A Special Note

    This Sports Junkie article is #100, a very pleasant milestone. I would like to thank my good friend, Jim Saylor, for setting up my website for me when I first started my labor of love. I would also like to thank the Acorn Newspaper of Agoura Hills, California, for including my articles from the start in its fine publication. And most of all, I wish to thank the readers of my articles, via newspaper or my website, who e-mail me on a regular basis. It is most gratifying to receive a steady increase of your e-mails each week, so please keep ‘em comin’; I answer each and every one of them, and always will.


Story of the Week

    Jack Johnson led a madcap existence that touched the heights, hit the depths, and lingered at intermediate points on the scale. One of the best boxers known to the ring, recognized by many as one of the outstanding heavyweight champions of all time, Jack Johnson lived in the lap of luxury but died bereft of riches.

    Johnson, born in 1878, was at the height of his profession after the turn of the century. He had as many as half a dozen automobiles when they were a major luxury, could have started a jewelry store with his personal collection of diamonds, and shook hands with royalty the world over. Not shabby for a poor black kid from Galveston, Texas.

    Jack Johnson’s early-century successes finally earned him a shot at the heavyweight title held by Tommy Burns in 1907. Burns shied away from that meeting, but Johnson pressed his challenge until he got the match with Burns in Sydney, Australia. He pounded Burns to such an extent that police stopped the fight in round 14, giving Johnson the title. Johnson then became the cause of the craze that swept the country to bring the title back to the white race.

    Among the distinctions that came to him was that of having collected the largest purse ever paid a boxer to that time; he received $120,000, an incredible sum for 1910, when he knocked out James J. Jeffries in 14 rounds in Reno, Nevada. The fight drew an unprecedented $270,775 in receipts.

    After that bout, Johnson came upon difficult times. He married a white woman, an act that further alienated him to white America at the time. After her suicide, he married yet another white woman, she being the indirect subject of the next paragraph.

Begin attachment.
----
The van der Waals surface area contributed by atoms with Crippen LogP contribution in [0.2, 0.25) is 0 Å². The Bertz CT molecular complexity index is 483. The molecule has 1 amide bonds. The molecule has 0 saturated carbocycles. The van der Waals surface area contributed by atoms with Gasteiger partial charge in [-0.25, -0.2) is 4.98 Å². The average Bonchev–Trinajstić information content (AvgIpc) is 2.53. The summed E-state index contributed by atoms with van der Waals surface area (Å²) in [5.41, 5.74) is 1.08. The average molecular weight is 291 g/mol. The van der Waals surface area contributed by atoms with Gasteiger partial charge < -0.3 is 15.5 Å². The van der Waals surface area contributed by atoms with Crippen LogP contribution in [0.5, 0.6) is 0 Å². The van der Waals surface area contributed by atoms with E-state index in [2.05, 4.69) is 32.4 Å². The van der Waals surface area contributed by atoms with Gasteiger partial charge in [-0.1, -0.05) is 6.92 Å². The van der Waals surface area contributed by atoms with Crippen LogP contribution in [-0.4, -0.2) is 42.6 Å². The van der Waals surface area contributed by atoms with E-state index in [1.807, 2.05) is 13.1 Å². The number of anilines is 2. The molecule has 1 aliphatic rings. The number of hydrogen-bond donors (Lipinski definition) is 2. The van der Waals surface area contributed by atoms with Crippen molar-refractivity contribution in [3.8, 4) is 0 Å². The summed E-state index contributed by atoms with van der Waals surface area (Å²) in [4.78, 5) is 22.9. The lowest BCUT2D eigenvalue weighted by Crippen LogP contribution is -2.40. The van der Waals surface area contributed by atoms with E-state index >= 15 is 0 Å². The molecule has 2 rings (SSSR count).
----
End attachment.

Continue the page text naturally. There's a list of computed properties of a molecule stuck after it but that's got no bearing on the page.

He was involved in a sensational court trial which ended in his conviction on a charge of violation of the Mann Act, which made it unlawful to transport women across state lines for immoral purposes. He fled justice, and roamed the world as a man without a country until his fortune was gone. He did come back to the U.S. after several years, and served a one-year jail sentence for his Mann Act violation, tried fighting again and failed, and made a precarious living by making personal appearances whenever possible.

    The legendary Jack Johnson was killed in an automobile accident while returning to New York after a personal engagement on June 10, 1946. The treatment of Jack Johnson was a documented travesty of justice. Not unlike Ali in his flamboyance and charisma, Johnson fueled this injustice himself at a time when white America was not prepared for him, but that is certainly no excuse whatsoever for the tremendous racial prejudice Johnson endured.

    The movie "The Great White Hope" did justice to the injustice of Jack Johnson; James Earl Jones portrayed Johnson marvelously and masterfully in this film, and I recommend it to all.

Last Week’s Trivia

    Who holds the all-time major league career record for home runs hit by a catcher? Carlton Fisk hit 376, including his epic, dance-assisted, 12th. inning shot in Game 6 of the 1975 World Series for Boston.

Trivia Question of the Week

    Who holds the career record for highest batting average in World Series competition with at least 50 official at-bats to qualify? See next week’s Sports Junkie for the answer.